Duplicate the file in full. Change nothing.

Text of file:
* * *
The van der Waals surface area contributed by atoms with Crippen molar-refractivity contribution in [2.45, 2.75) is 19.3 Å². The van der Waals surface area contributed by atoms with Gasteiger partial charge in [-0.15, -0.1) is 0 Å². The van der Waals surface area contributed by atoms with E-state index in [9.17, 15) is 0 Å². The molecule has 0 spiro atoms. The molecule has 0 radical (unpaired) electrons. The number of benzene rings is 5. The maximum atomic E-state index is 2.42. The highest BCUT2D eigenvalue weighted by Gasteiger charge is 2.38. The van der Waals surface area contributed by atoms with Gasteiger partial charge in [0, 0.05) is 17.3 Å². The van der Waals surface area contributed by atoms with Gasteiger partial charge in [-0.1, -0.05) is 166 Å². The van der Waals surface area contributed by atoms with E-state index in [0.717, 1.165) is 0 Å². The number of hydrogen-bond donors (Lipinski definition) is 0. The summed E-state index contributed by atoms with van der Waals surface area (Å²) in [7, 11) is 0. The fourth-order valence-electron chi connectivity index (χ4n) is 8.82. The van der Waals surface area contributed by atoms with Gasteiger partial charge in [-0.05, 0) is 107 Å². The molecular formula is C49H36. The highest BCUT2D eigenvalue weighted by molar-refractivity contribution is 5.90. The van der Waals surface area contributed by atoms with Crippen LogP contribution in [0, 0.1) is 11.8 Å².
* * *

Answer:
The van der Waals surface area contributed by atoms with Crippen molar-refractivity contribution in [2.45, 2.75) is 19.3 Å². The van der Waals surface area contributed by atoms with Gasteiger partial charge in [-0.15, -0.1) is 0 Å². The van der Waals surface area contributed by atoms with E-state index in [9.17, 15) is 0 Å². The molecule has 0 spiro atoms. The molecule has 0 radical (unpaired) electrons. The number of benzene rings is 5. The maximum atomic E-state index is 2.42. The highest BCUT2D eigenvalue weighted by Gasteiger charge is 2.38. The van der Waals surface area contributed by atoms with Gasteiger partial charge in [0, 0.05) is 17.3 Å². The van der Waals surface area contributed by atoms with Gasteiger partial charge in [-0.1, -0.05) is 166 Å². The van der Waals surface area contributed by atoms with E-state index in [0.717, 1.165) is 0 Å². The number of hydrogen-bond donors (Lipinski definition) is 0. The summed E-state index contributed by atoms with van der Waals surface area (Å²) in [7, 11) is 0. The fourth-order valence-electron chi connectivity index (χ4n) is 8.82. The van der Waals surface area contributed by atoms with Gasteiger partial charge in [-0.05, 0) is 107 Å². The molecular formula is C49H36. The highest BCUT2D eigenvalue weighted by molar-refractivity contribution is 5.90. The van der Waals surface area contributed by atoms with Crippen LogP contribution in [0, 0.1) is 11.8 Å².